Hungary reaches crunch time with the IMF this week as it tries to win a funding deal to prevent a market meltdown after a series of policy mistakes sapped investor confidence and the government’s domestic support.
Conservative Prime Minister Viktor Orban fell out with international lenders after they rejected several of his policies but plunging financial markets and criticism from abroad have forced him to backtrack.
Thousands of Hungarians have protested new laws that are seen as undemocratic and the forint’s slide to previously unseen levels has stirred fears over their personal finances.
A leading tabloid “Bors” said on its front page on Sunday: “If default comes, we are finished in half a year. Only the IMF can save us from collapse.”
The head of Hungary’s negotiating team, Tamas Fellegi, is in Washington this week with a mandate from Orban to accept a precautionary International Monetary Fund loan with stricter conditions than he originally wanted. Aid talks with the European Union are expected to follow.
Zoltan Kosa said his Exclusive Change chain of 280 exchange kiosks saw a jump in turnover whenever the forint exchange rate fluctuated wildly last week. He said people bought euros, U.S. dollars, pounds, Swiss francs and even Norwegian crowns.
“There’s no panic, but there is a palpable fear among ordinary people,” Kosa said.
Other people who had bought euros when the forint was stronger have begun to cash in, he said.
Many Hungarians have home loans denominated in foreign currencies and their repayments have risen sharply.
“For me, what’s at stake is my mortgage. I have a small apartment… with a small mortgage that grew pretty huge in the past few months. This strong euro, or weak forint… it’s killing me,” said Gabriella Feledi, 29, a hair dresser.
FLEXING HIS MUSCLES
Orban, whose Fidesz party shot to power in 2010 with the strongest majority in post-communist history, has tried to strengthen his influence over media and public institutions including the central bank.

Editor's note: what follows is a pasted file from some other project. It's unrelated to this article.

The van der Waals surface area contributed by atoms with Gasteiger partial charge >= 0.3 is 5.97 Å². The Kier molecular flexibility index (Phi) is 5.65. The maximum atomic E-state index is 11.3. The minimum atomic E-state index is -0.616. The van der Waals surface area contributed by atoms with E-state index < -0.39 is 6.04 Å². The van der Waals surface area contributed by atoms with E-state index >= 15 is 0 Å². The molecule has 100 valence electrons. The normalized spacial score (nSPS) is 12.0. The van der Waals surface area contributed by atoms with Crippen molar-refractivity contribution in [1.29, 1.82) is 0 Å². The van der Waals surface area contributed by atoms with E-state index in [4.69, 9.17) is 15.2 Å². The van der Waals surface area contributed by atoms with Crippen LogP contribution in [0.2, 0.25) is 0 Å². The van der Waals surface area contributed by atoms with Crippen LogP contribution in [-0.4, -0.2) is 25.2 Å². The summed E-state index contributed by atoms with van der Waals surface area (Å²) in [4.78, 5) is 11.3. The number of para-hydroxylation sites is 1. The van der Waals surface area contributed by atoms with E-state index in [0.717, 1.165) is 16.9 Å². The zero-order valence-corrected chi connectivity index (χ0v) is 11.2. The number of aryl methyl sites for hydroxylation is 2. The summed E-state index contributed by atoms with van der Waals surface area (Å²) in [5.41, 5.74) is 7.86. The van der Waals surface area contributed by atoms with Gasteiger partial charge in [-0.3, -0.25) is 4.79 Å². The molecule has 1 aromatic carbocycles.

This has angered businesses and investors and helped lose him almost half of his supporters at home. Over half of all Hungarians say they would no longer vote for any political party.
Orban has said all issues are up for discussion in the talks with the IMF and the EU but they are still expected to be difficult.
The most thorny subject is a new law which the lenders and the European Central Bank say curbs the Hungarian central bank’s independence.
IMF Managing Director Christine Lagarde said over the weekend she hoped “the Hungarian authorities will be very keen to have their legislation in compliance with European regulation as well, particularly when it concerns the independence of their central bank.”
Orban said the same day he saw no legal problem with the law, especially because the EU did not complain in 2004 when a previous Socialist government had enlarged the Monetary Council, one of the new measures.
The government is not planning to draw on the money but with about 4 trillion forints ($16.07 billion) worth of debt to roll over this year, including repayments of a 2008 IMF/EU deal, analysts say the new deal is crucial for avoiding a market collapse.
Hungary’s debt rating was cut to BB+ by Fitch on Friday, the third downgrade to “junk” by international rating agencies since November.
Markets calmed down on Monday on hopes of a new IMF deal, and the forint firmed to 315 from last week’s record low of 324.20.
Many Hungarians and analysts expect Orban will eventually do everything necessary to come up with a deal.
“It’s foolish to think there will be a default. It’s just the Hungarian way, coming up with a solution in the very last minute,” said Geza Kis, 50, a chauffeur.
“Orban is flexing his muscles because he thinks people like that at home, but we know it’s just a show.”